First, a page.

On the Green Lantern front, I really don’t see why Jon Stewart’s race plays into any of this. DC wanted to kill off a character and the writer disagreed and left the book. I understand there aren’t a lot of minority superheroes in comics but should all minority heroes be immune to being killed off? Isn’t this just calling attention to the fact that Jon Stewart is an African American character when it should just be about DC wanting to kill off a Green Lantern? I think if we want better equality in comics we need to treat all our heroes similarly and make this a race issue for arguments sake.

    • Bob Reyer


      I obviously can’t speak to the internal conversations between Mr. Fialkov and DC, but for the sake of the discussion, is it possible that he left because DC was primed to sacrifice their most important African-American character solely for “the ratings”? I would imagine that if it was presented as part of a larger “organic” story-line, a talented writer such as Mr. Fialkov might have remained on board to craft a great finale; after all, there’s very little in drama better than a great death scene!

      Once again, pure speculation on my part, as they may have argued over bringing back the Tattooed Man!

  4. Ethan

    Hi Guys,

    First, I want to wish Bob Reyer a happy belated birthday. Bob, may your pages never grow brittle and your backboards never bend.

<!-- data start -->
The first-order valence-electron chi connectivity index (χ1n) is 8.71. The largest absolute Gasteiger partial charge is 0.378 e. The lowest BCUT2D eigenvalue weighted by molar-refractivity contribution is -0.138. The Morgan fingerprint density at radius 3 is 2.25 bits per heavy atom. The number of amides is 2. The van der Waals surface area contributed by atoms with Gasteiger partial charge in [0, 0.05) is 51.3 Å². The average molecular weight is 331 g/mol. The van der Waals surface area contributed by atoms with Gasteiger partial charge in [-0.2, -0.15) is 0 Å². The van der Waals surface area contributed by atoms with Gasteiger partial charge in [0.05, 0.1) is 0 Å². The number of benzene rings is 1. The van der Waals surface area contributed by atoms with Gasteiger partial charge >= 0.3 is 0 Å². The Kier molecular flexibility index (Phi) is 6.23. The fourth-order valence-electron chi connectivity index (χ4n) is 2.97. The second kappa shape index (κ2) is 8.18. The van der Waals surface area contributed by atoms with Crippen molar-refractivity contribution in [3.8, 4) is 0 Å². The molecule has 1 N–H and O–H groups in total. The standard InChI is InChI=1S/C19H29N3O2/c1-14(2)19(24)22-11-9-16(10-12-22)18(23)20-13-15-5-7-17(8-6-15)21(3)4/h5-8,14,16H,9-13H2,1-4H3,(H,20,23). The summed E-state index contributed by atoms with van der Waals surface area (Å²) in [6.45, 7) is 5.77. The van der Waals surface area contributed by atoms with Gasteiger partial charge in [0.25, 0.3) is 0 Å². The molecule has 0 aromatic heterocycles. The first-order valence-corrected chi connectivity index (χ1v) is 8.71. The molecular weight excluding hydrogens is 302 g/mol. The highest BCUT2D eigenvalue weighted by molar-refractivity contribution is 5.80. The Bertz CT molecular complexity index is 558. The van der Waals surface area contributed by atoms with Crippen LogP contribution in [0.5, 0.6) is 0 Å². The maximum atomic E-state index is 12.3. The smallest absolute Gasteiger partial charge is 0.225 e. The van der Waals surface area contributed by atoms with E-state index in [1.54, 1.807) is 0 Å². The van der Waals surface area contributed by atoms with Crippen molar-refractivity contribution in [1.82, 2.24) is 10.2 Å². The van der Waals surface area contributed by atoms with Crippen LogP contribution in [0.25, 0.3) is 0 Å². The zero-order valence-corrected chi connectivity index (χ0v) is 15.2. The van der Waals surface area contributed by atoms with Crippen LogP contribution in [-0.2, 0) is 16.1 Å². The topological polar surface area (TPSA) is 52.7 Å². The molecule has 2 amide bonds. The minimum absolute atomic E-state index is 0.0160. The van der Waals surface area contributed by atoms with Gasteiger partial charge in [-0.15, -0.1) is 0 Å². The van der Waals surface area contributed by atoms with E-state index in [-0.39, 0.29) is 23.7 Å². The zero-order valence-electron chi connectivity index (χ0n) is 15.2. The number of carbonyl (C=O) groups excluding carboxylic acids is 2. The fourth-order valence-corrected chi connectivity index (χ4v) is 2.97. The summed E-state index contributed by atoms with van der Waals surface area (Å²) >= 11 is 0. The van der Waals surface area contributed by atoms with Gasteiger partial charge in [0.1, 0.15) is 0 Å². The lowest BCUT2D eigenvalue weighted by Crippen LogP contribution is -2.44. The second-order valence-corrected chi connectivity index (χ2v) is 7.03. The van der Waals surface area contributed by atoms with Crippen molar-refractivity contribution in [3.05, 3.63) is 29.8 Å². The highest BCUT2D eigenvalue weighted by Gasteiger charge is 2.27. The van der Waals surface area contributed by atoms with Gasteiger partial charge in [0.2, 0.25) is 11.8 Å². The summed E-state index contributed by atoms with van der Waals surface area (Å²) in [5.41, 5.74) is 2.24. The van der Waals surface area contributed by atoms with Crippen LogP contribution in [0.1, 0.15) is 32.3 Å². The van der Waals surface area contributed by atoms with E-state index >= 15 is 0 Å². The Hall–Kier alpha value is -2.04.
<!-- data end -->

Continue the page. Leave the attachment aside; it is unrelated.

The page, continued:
Second, awesome discussion on Superman. He is definitely a character that goes through different periods where writers know how to handle him and then others do not. Steve, your outline for a story is great!

    Now, the question is, why is Superman so difficult for writers to handle and keep interesting? Bobby mentioned that it can’t be his power because Thor is equally powerful but has not had the same problems with story quality. I think the crux of it is not just the power, but also what Bob mentioned, which is traditionally, he always does the right thing. Essentially, now what we have is a combination of Thor and Captain America, and a faintly theological dilemma. If Superman is all-powerful, and Superman always does the right thing, then how can we have evil in his comic-books? Well, since these are comic-books, we need evil, or some sort of conflict, or they become boring. So, how do we manage this?

    From the stories I’ve read from the late seventies and early eighties, it seems that they managed it by reducing the threat posed by evil. So, Superman was almost always able to deal quickly and easily with whatever his foes threw at him. To use Steve’s story as an example, it turns out the Magi are wusses and Superman deals with them in the course of an issue. Of course, this ends up being pretty dull and breaks the story.

    Another way to do it is to weaken Superman’s power. This was first done with the introduction of kryptonite. The problem there was that it became something of a crutch to keep the stories moving. John Byrne did it in a more natural way when he reduced some of Superman’s powers in his re-booting of the franchise in the mid-eighties. The most extreme example of this that I know of was in the Justice League cartoon, where in the first season Superman was continually getting his ass handed to him. So, again, to take Steve’s story as an example, since Superman is already vulnerable to magic, this works very naturally as he will have to come up with something other than brute force to defeat the magi.